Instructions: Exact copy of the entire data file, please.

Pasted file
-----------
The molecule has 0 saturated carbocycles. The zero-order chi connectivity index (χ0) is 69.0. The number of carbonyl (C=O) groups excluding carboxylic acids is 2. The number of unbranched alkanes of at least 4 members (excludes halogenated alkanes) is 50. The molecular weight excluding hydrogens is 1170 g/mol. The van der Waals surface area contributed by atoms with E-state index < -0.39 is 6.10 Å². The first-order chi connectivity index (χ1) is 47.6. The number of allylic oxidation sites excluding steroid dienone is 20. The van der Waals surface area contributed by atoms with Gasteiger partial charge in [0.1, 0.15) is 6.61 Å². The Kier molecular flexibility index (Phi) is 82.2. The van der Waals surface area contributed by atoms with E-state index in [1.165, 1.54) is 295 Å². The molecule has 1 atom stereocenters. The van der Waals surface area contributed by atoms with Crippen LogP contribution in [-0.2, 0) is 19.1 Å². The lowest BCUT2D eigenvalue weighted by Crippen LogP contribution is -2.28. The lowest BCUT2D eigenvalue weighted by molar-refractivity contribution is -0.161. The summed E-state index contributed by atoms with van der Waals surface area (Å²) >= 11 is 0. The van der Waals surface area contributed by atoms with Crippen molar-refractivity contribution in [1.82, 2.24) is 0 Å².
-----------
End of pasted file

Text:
The molecule has 0 saturated carbocycles. The zero-order chi connectivity index (χ0) is 69.0. The number of carbonyl (C=O) groups excluding carboxylic acids is 2. The number of unbranched alkanes of at least 4 members (excludes halogenated alkanes) is 50. The molecular weight excluding hydrogens is 1170 g/mol. The van der Waals surface area contributed by atoms with E-state index < -0.39 is 6.10 Å². The first-order chi connectivity index (χ1) is 47.6. The number of allylic oxidation sites excluding steroid dienone is 20. The van der Waals surface area contributed by atoms with Gasteiger partial charge in [0.1, 0.15) is 6.61 Å². The Kier molecular flexibility index (Phi) is 82.2. The van der Waals surface area contributed by atoms with E-state index in [1.165, 1.54) is 295 Å². The molecule has 1 atom stereocenters. The van der Waals surface area contributed by atoms with Crippen LogP contribution in [-0.2, 0) is 19.1 Å². The lowest BCUT2D eigenvalue weighted by Crippen LogP contribution is -2.28. The lowest BCUT2D eigenvalue weighted by molar-refractivity contribution is -0.161. The summed E-state index contributed by atoms with van der Waals surface area (Å²) >= 11 is 0. The van der Waals surface area contributed by atoms with Crippen molar-refractivity contribution in [1.82, 2.24) is 0 Å².